Tracking the Fossa, Africa's Elusive Island Predator

John Pickrell in England
for National Geographic News
Updated January 18, 2005

Conservation ecologist Luke Dollar started his stint on the African island of Madagascar as a student tracking lemurs. When one of his primate subjects suddenly vanished from the rain forest canopy one day back in 1994, it marked the beginning of an all-consuming love affair with one of the world's weirdest and least known predators.

When Dollar, of North Carolina's Duke University, finally tracked down the animal's radio collar, all that remained were a few bones and tufts of fur. Dollar's terrified guide believed that that the lemur had been devoured by a fossa—a predator that strikes fear into the heart of Madagascar's often superstitious people.

His curiosity piqued by an animal that he and most other wildlife experts had never heard of, Dollar returned two years later. He began a field project that would chart the secret life of the fossa (Cryptoprocta ferox) for the first time.

Copy Cat

Not quite as dangerous to people as local folklore would suggest, the unusual, puma-like fossa was until recently mistaken for a primitive kind of cat.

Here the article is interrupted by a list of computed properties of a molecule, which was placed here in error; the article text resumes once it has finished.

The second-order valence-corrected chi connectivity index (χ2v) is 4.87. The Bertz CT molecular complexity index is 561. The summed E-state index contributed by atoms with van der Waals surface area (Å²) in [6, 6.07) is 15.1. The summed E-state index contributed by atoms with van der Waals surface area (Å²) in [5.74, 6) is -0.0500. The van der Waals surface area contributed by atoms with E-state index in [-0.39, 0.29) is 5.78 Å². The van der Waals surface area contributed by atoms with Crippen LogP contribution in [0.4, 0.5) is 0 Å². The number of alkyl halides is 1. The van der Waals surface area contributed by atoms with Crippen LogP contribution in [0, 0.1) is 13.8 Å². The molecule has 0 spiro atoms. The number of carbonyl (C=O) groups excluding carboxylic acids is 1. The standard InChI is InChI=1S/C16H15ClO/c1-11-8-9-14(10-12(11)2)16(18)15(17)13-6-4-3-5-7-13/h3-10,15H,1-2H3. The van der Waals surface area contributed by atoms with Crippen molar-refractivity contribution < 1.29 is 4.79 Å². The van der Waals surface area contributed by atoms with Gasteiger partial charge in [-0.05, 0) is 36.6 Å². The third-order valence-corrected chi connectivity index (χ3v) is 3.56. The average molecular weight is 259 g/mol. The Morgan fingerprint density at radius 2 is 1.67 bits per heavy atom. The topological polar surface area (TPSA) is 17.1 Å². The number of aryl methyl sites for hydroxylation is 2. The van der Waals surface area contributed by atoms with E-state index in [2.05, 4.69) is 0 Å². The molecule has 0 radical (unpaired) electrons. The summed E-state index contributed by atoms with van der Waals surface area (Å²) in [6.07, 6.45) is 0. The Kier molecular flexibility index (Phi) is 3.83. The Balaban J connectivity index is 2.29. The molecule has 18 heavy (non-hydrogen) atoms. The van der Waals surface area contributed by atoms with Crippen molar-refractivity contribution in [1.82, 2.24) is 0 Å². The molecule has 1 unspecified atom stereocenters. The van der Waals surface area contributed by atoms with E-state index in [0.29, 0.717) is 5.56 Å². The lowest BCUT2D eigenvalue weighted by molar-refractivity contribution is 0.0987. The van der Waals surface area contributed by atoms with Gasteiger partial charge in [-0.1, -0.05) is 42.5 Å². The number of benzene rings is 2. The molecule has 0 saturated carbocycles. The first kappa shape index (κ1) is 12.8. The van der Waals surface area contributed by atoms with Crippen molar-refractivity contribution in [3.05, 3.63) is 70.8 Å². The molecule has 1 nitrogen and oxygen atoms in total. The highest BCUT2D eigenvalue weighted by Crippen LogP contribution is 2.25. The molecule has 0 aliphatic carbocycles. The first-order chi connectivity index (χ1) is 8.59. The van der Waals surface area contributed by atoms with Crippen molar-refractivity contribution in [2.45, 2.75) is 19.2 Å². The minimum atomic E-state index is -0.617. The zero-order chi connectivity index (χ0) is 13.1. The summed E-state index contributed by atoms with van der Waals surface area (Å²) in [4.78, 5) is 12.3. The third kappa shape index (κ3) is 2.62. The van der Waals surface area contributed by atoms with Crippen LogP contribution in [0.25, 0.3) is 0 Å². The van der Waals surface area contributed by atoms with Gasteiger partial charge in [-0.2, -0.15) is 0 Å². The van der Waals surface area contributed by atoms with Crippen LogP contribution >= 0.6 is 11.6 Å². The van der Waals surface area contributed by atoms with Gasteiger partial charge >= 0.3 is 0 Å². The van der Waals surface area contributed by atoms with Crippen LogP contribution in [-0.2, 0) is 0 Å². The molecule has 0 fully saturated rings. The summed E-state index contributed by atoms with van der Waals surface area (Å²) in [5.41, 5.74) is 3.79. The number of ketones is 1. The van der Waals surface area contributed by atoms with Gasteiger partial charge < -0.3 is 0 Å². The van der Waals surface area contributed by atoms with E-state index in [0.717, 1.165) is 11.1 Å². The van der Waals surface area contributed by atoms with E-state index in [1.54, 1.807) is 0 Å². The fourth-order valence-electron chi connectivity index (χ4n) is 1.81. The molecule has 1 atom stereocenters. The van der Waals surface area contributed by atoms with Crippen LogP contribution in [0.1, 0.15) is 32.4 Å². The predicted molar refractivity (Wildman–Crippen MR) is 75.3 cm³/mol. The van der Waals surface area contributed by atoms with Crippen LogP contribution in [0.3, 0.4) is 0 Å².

"Imagine a short, stocky mountain lion," Dollar said. He added that the fossa has a suite of feline traits, including retractable claws and a fearsome set of teeth.

Once thought to specialize in hunting lemurs, the fossa is an opportunistic hunter, feeding on a wide range of animals from mice to wild pigs, according to Dollar's research.

But other fossa features hint at the animal's nonfeline nature: a snout like a dog's, "a long tail it uses like a trapeze artist's pole," and the ability to "fly" through the trees with agility of a squirrel (despite weighing more than a cocker spaniel), for example.

Genetic testing has revealed that, regardless of appearances, the fossa is a close cousin of the mongoose, and a member of the viverrid family, which also includes meerkats, civets, and genets. The fossa's cocky temperament—like that of Rudyard Kipling's fictional mongoose Rikki-Tikki-Tavi—is one of a few characteristics that hint at its family history, Dollar said.

The fossa was described in the 1800s by colonial-era explorers, "but despite sitting at the top of the food chain in one of the world's top-priority hot spots for biodiversity, there has been a total dearth of information about it," Dollar said.

That could be due to the predator's fantastic ability to conceal itself, he said. Until recently scientists simply assumed the fossa was nocturnal, but we now know it is active by both day and night.

One of Dollar's colleagues had never caught a confirmed sighting of the beast, even though she had spent over ten years studying lemurs in prime fossa habitat. So Dollar's first task back in 1996 was simply to confirm the presence of the animal in those forests.

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